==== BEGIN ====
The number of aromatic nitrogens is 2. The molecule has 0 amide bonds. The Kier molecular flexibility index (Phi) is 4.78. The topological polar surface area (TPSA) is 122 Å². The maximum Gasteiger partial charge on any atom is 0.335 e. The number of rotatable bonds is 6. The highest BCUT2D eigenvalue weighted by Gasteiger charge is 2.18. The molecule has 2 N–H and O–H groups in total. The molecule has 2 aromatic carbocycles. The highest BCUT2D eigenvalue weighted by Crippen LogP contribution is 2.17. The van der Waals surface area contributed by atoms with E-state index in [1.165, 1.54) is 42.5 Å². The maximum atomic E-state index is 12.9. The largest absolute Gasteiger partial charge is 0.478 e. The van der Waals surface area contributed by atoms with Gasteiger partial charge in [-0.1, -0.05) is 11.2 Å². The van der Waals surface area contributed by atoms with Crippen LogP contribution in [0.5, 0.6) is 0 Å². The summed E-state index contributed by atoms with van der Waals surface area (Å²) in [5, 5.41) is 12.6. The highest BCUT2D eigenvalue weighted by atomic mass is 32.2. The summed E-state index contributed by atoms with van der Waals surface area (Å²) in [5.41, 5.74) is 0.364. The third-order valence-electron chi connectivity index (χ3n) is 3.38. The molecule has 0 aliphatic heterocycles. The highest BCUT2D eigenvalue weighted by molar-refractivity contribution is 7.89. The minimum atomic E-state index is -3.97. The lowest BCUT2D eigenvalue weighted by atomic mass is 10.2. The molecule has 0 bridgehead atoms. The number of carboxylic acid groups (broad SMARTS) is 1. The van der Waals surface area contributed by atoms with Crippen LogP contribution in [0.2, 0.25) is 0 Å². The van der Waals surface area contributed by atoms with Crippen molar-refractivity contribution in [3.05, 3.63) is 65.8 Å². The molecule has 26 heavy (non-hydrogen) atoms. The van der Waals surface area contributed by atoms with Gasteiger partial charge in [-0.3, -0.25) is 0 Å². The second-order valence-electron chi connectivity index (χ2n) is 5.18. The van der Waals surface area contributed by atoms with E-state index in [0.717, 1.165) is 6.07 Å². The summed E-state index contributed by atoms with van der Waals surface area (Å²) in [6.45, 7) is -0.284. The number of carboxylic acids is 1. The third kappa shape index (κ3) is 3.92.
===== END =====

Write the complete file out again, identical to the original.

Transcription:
The number of aromatic nitrogens is 2. The molecule has 0 amide bonds. The Kier molecular flexibility index (Phi) is 4.78. The topological polar surface area (TPSA) is 122 Å². The maximum Gasteiger partial charge on any atom is 0.335 e. The number of rotatable bonds is 6. The highest BCUT2D eigenvalue weighted by Gasteiger charge is 2.18. The molecule has 2 N–H and O–H groups in total. The molecule has 2 aromatic carbocycles. The highest BCUT2D eigenvalue weighted by Crippen LogP contribution is 2.17. The van der Waals surface area contributed by atoms with E-state index in [1.165, 1.54) is 42.5 Å². The maximum atomic E-state index is 12.9. The largest absolute Gasteiger partial charge is 0.478 e. The van der Waals surface area contributed by atoms with Gasteiger partial charge in [-0.1, -0.05) is 11.2 Å². The van der Waals surface area contributed by atoms with Crippen LogP contribution in [0.5, 0.6) is 0 Å². The summed E-state index contributed by atoms with van der Waals surface area (Å²) in [5, 5.41) is 12.6. The highest BCUT2D eigenvalue weighted by atomic mass is 32.2. The summed E-state index contributed by atoms with van der Waals surface area (Å²) in [5.41, 5.74) is 0.364. The third-order valence-electron chi connectivity index (χ3n) is 3.38. The molecule has 0 aliphatic heterocycles. The highest BCUT2D eigenvalue weighted by molar-refractivity contribution is 7.89. The minimum atomic E-state index is -3.97. The lowest BCUT2D eigenvalue weighted by atomic mass is 10.2. The molecule has 0 bridgehead atoms. The number of carboxylic acid groups (broad SMARTS) is 1. The van der Waals surface area contributed by atoms with Crippen LogP contribution in [0.2, 0.25) is 0 Å². The van der Waals surface area contributed by atoms with Crippen molar-refractivity contribution in [3.05, 3.63) is 65.8 Å². The molecule has 26 heavy (non-hydrogen) atoms. The van der Waals surface area contributed by atoms with Gasteiger partial charge in [-0.3, -0.25) is 0 Å². The second-order valence-electron chi connectivity index (χ2n) is 5.18. The van der Waals surface area contributed by atoms with E-state index in [0.717, 1.165) is 6.07 Å². The summed E-state index contributed by atoms with van der Waals surface area (Å²) in [6.45, 7) is -0.284. The number of carboxylic acids is 1. The third kappa shape index (κ3) is 3.92.